The glider pilots had new instructions regarding the tow rope in light of some problems during the Normandy invasion. The 1st Airborne Task Force was preparing for the invasion of Southern France and Herman Krum was part of it. As he was approaching the landing zone, he saw many gliders coming from all directions, which was a little alarming. They had a rough landing, but the unit was intact and ready to fight.
There was no obvious front line, says Herman Krum. In the push up through Southern France, he never knew what was really going on. The transportation was ad hoc and one ride he took with a madman from the Bronx was memorable. They kept moving north and at one point, he was told to take a message to the General and he asked, "Where is he?" "I don't know," came the reply. "Go find him."
After a pleasant stop in Nice where he got to know an atypical French girl, Herman Krum's unit headed North to Soissons. Then the glider unit was sent to England where the 1st Allied Airborne Army was being formed, with British and French troops joining the Americans. Krum got to see Berlin by the time the war was over.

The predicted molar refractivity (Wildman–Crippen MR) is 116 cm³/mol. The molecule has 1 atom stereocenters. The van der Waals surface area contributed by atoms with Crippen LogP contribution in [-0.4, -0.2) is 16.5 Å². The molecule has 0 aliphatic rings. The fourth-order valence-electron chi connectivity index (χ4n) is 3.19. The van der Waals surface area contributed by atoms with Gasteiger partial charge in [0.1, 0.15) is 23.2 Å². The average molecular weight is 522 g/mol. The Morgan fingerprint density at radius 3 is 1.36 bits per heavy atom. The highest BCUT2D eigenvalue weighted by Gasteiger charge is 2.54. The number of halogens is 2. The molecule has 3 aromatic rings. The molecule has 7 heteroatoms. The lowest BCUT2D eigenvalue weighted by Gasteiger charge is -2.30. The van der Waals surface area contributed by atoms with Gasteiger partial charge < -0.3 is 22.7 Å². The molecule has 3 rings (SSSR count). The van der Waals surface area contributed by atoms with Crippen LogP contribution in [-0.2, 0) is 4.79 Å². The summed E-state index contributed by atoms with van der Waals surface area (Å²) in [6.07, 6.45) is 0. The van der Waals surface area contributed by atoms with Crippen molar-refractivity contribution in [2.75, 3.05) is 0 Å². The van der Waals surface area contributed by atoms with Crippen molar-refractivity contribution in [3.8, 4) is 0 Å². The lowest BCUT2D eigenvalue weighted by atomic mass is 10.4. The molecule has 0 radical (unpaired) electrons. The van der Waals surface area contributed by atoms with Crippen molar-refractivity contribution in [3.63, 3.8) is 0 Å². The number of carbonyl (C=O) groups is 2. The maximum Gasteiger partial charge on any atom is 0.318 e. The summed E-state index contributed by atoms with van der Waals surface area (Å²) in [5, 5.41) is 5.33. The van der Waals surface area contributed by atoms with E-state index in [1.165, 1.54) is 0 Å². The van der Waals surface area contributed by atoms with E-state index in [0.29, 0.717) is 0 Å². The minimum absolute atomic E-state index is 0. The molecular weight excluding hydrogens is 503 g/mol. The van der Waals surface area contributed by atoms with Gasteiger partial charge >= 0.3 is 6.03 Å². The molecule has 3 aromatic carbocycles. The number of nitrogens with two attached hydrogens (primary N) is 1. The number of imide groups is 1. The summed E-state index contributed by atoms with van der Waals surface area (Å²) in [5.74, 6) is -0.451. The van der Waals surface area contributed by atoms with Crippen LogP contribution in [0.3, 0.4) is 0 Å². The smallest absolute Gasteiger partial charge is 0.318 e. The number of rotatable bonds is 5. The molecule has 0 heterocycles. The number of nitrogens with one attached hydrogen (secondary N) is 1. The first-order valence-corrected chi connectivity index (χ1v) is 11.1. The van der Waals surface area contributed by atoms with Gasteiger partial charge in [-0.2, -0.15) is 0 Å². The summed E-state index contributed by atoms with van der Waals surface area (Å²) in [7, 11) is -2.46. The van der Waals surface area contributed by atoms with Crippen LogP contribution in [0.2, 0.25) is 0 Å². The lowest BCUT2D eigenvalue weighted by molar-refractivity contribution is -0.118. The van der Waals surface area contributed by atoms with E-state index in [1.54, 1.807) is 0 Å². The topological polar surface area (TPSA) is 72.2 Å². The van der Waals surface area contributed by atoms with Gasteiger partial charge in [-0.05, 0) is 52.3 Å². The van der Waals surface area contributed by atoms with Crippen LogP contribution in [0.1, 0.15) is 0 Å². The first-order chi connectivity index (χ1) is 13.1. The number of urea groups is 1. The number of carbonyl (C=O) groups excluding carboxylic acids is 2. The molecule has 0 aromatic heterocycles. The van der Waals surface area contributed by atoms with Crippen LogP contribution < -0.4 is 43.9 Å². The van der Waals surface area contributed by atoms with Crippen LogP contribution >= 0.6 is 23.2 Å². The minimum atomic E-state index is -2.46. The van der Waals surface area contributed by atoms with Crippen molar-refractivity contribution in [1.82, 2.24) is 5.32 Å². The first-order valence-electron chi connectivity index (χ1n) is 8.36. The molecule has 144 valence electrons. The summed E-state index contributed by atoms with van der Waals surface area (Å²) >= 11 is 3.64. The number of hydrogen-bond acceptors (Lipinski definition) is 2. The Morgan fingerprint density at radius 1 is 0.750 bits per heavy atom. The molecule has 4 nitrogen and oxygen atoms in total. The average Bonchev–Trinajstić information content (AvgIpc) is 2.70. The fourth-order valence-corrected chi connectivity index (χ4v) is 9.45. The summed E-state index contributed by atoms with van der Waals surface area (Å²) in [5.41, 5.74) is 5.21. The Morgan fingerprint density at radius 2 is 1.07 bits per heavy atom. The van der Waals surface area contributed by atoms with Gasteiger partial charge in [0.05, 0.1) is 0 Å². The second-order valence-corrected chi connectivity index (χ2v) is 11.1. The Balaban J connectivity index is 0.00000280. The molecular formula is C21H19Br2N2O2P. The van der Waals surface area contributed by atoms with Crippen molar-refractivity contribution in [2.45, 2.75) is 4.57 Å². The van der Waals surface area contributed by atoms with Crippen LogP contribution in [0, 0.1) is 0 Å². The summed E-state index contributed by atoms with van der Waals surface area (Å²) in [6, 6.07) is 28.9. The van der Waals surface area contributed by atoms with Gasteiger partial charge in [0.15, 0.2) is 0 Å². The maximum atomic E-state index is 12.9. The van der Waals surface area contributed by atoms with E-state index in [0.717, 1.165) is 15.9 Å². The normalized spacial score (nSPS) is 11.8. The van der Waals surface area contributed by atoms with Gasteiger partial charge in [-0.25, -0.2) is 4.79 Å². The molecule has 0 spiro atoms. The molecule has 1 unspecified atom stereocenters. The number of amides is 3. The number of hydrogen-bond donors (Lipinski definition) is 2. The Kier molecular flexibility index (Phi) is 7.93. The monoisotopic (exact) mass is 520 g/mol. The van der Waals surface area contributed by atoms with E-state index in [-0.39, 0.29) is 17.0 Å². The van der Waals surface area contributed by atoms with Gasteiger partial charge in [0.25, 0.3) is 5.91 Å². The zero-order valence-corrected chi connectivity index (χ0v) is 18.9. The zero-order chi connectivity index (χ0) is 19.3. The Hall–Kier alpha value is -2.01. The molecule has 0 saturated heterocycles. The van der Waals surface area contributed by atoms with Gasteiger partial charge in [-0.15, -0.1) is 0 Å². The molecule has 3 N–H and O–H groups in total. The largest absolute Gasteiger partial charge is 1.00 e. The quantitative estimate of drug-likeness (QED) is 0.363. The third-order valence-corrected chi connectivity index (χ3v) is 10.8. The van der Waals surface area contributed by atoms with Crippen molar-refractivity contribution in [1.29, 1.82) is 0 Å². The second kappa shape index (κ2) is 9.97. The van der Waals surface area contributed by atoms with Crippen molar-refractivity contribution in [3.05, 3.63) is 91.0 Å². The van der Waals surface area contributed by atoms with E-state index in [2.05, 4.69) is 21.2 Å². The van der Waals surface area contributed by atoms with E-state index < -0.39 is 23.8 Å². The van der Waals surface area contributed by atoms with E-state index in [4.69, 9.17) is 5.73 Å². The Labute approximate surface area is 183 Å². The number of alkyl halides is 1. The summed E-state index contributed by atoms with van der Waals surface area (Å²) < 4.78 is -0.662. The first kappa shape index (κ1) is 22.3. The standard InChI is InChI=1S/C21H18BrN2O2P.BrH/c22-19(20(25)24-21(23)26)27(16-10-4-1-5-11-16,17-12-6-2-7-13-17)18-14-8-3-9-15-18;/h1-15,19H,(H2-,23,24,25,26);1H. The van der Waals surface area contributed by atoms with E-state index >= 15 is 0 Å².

While Herman Krum was stationed near London, he had two memorable encounters with British civilians. One was a young boy who was awestruck by a simple piece of fruit. The other was a wealthy gentleman with several estates who wanted to meet a typical GI.
While serving occupation duty in Berlin, Herman Krum almost got to meet General Eisenhower and Mickey Rooney. He showed some mercy to German workers who were unloading sugar and he learned a song that was a lament directed to Harry Truman.
Jack Houston was part of an ad hoc group of Marines from several hard hit units on Okinawa. He was worried because a major was talking kind of funny. It sounded like he wanted them to move on a hill at night, which was not standard procedure in the Marines. Part 4 of 6.